Ibn al-Nafis is the discoverer of minor blood circulation/ابن النفيس هو مكتشف الدورة الدموية الصغرى

ابن النفيس: هو علاء الدين أبو الحسن، ويُعرف باسم ابن النفيس الدمشقي. ولد في قرية قرش قرب دمشق عام 1210 م، وانتقل إلى مصر عام 1236 م، حيث عمل ككبير أطباء مستشفى المنصور. وكتب عدة كتب في الطب، أحدها كتابه المشهور شرح تشريح القانون الذي وصف فيه الدورة الدموية الصغرى.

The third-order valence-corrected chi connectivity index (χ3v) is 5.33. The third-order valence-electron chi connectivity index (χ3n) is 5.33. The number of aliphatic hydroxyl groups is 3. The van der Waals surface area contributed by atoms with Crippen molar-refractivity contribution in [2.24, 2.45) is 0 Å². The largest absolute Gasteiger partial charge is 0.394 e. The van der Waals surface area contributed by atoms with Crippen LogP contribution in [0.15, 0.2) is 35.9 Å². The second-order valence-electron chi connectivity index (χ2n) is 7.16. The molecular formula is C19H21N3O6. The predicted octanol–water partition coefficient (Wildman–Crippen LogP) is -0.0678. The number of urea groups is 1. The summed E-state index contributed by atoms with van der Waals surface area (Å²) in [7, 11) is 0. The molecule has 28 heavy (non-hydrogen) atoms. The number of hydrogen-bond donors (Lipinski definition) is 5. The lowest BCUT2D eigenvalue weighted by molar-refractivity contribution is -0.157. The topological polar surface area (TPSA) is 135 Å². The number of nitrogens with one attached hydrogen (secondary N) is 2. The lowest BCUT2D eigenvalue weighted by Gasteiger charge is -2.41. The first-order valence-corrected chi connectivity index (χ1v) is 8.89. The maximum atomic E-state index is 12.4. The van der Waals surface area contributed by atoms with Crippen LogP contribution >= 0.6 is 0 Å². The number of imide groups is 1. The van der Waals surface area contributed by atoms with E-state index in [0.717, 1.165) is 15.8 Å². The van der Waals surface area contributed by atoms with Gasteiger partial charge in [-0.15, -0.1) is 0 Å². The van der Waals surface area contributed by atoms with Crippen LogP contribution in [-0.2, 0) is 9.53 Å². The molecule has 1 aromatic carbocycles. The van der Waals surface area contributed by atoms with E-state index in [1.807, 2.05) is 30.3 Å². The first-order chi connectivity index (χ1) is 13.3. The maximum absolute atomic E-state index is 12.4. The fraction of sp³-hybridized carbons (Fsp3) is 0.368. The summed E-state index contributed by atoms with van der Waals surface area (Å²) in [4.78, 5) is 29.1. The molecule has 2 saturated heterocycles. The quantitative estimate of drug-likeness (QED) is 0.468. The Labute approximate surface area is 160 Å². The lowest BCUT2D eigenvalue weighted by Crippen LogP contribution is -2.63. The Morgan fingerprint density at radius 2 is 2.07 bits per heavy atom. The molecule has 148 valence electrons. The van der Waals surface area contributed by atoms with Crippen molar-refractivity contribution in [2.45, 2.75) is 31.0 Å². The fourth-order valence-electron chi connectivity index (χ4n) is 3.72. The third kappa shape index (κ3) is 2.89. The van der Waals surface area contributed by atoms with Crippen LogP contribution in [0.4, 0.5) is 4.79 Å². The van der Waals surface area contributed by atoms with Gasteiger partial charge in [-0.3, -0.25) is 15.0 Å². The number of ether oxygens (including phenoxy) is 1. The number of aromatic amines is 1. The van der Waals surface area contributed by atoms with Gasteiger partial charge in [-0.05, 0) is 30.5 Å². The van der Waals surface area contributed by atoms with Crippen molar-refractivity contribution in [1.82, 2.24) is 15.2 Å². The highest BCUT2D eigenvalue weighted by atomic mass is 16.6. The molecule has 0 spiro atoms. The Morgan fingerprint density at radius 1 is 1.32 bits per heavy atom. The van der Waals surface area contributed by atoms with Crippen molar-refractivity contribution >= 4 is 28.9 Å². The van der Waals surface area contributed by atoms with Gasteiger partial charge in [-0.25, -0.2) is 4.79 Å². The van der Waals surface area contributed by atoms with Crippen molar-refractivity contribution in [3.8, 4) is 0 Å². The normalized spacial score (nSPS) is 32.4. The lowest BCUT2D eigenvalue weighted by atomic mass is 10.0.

Ibn Nafis is one of the most acclaimed physicians in the 7 Hajeria century (1210 A.D.) that in addition th to medicine had expert ideas in syntax, logic and Islamic sciences. His theory on pulmonary blood circulation has challenged many scientists regarding the first person who discovered pulmonary blood circulation. In this descriptive study, an attempt was made to gain access to reliable sources for investigating various opinions regarding the earliest discovery of pulmonary blood circulation. In so doing, through the application of appropriate key words to library and on-line search, reliable data were gathered for answering the central question of this study. Based on the theories of Ibn Nafis on pulmonary blood circulation, the movement of blood initiates from the right ventricle and through pulmonary artery, it flows to the lungs. Then through pulmonary veins it circulates back to the left ventricle. Ibn Nafis, for the first time throughout the history of medicine, in addition to describing blood circulation, stated that blood is refined in the lungs. This idea was proposed three centuries before William Harvey could announce its discovery. Thus the primary discoverer of pulmonary blood circulation is Ibn Nafis and his theories have affected what has been proposed after him. In conclusion, Noticing his precise descriptions of pulmonary blood circulation three centuries before Harvey, Ibn Nafis can be named the primary discoverer of pulmonary blood circulation. However, Arabs and Muslims’ insufficient attention to their scientific legacy have paved the way for some Western scientists to name many of their invaluable and groundbreaking theories after themselves.

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